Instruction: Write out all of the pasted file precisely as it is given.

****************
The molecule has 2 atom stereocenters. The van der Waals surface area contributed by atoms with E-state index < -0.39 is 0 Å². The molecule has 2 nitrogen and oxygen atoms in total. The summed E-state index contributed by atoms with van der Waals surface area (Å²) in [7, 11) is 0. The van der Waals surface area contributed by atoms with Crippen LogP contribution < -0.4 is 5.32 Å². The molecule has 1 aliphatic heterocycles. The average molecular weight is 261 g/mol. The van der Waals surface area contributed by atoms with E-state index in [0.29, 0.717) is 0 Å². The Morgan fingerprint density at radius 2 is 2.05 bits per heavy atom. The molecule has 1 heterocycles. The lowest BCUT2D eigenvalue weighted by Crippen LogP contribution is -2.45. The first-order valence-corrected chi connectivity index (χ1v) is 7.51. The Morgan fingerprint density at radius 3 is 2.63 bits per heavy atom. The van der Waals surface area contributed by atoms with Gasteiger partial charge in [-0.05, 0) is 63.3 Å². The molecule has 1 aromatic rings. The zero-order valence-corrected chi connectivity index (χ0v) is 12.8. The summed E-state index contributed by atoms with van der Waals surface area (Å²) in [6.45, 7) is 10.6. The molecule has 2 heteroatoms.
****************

The molecule has 2 atom stereocenters. The van der Waals surface area contributed by atoms with E-state index < -0.39 is 0 Å². The molecule has 2 nitrogen and oxygen atoms in total. The summed E-state index contributed by atoms with van der Waals surface area (Å²) in [7, 11) is 0. The van der Waals surface area contributed by atoms with Crippen LogP contribution < -0.4 is 5.32 Å². The molecule has 1 aliphatic heterocycles. The average molecular weight is 261 g/mol. The van der Waals surface area contributed by atoms with E-state index in [0.29, 0.717) is 0 Å². The Morgan fingerprint density at radius 2 is 2.05 bits per heavy atom. The molecule has 1 heterocycles. The lowest BCUT2D eigenvalue weighted by Crippen LogP contribution is -2.45. The first-order valence-corrected chi connectivity index (χ1v) is 7.51. The Morgan fingerprint density at radius 3 is 2.63 bits per heavy atom. The van der Waals surface area contributed by atoms with Gasteiger partial charge in [-0.05, 0) is 63.3 Å². The molecule has 1 aromatic rings. The zero-order valence-corrected chi connectivity index (χ0v) is 12.8. The summed E-state index contributed by atoms with van der Waals surface area (Å²) in [6.45, 7) is 10.6. The molecule has 2 heteroatoms.